On the other hand, there are certain words that were edited in throughout the OT, and we know this because the editors missed a few. I can't recall off hand what they were, but it's funny to see the word inserted into periods before it was invented and then to see that some places still retain the old term.

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  • Anonymous
    1 decade ago

    >>The Bible is thousands of years old. How do we know the scriptures weren't manipulated, modified, or altered by the Church throughout time?<<

    They were, by the Catholic Church. Read Bart Ehrman's books.

  • 1 decade ago

    I just want to say that your question is great. People don't know. However, this only discounts some of their viewpoints, but not their belief in God. To follow a book that was written 2000 years ago seems mildly absurd to those of us who don't agree, yet, like a said in another answer, I think for believers its not what the Bible says, so much as what it stands for. The same people also believe that it was written by disciples and couldn't have been made up. We just can't know for sure. And as long as the people that follow the Bible are okay with it, it shouldn't matter to anyone else. I'm agnostic, but I don't discount people's choice to believe as they wish and live their lives by the Bible.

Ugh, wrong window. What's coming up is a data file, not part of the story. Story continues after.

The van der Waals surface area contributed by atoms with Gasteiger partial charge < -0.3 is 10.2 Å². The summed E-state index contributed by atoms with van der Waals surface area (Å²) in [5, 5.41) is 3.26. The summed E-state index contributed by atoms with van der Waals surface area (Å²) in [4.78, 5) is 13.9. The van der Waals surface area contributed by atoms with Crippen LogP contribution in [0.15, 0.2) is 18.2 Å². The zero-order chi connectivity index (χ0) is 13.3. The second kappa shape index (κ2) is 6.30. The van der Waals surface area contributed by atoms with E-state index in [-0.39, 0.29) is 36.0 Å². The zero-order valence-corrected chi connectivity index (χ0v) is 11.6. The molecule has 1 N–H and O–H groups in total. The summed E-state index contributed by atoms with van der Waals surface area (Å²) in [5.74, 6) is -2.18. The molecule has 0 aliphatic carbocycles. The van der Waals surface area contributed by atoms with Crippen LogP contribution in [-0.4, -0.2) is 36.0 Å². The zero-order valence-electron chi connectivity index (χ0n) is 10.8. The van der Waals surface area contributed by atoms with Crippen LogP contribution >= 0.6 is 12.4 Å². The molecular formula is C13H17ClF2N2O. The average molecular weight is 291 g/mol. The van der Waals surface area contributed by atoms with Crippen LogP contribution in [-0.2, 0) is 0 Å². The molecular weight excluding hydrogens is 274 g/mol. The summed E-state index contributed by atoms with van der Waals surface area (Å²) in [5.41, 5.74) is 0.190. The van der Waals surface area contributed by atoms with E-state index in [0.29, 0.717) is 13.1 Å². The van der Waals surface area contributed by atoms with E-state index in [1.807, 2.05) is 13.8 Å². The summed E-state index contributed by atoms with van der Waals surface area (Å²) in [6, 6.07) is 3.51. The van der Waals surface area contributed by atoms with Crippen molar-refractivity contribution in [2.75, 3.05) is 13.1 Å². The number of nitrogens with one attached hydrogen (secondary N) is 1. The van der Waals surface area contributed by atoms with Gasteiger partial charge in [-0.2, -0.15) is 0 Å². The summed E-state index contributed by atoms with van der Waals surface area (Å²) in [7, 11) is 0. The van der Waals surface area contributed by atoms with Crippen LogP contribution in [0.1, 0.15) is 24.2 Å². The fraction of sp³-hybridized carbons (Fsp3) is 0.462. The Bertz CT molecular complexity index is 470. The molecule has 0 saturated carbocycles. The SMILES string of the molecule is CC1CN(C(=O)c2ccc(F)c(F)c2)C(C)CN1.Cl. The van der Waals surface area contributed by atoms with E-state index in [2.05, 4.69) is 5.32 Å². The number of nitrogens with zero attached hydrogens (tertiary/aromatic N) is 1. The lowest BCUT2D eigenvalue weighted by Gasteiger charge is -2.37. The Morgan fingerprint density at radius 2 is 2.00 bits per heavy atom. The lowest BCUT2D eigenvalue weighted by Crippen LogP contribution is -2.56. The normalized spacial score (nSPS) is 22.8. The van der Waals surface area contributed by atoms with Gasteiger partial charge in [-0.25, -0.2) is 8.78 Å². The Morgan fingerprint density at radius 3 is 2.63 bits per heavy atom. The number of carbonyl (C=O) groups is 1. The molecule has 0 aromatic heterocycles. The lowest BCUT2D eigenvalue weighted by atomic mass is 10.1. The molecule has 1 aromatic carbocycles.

• Anonymous
    1 decade ago

    Every once in a while I experience a Rayma from God, I think you can google the word for a better tranlation. Thats when God teaches you when you read the bible about him or something in his word. I don't think that could happen, if the word was amnipulated or changed ect.

  • 1 decade ago

    The bible was altered. The Church removed several gospels that they did not agree with. Also, several passages were written hundreds of years after they happened.

    And of course it was translated from Hebrew into Latin into German into English. I'd be really surprised if it was the same as it had been when first written.

  • jeni
    Lv 7
    1 decade ago

    This was my reason for study of the bible.

    When you study the bible and learn that religion uses it as a religious formula with a pick and choose what you want to represent your religion, then you realize that religions do not know the bible, they do not represent the bible, they represent their religion.

    The bible is wide open for you or any one else to know, if you can learn it, if you have been reared in a religion, toss your belief, replace it with bible.

  • Anonymous
    1 decade ago

    That movie sucked, although I did like the chick as well as the opening shot of the movie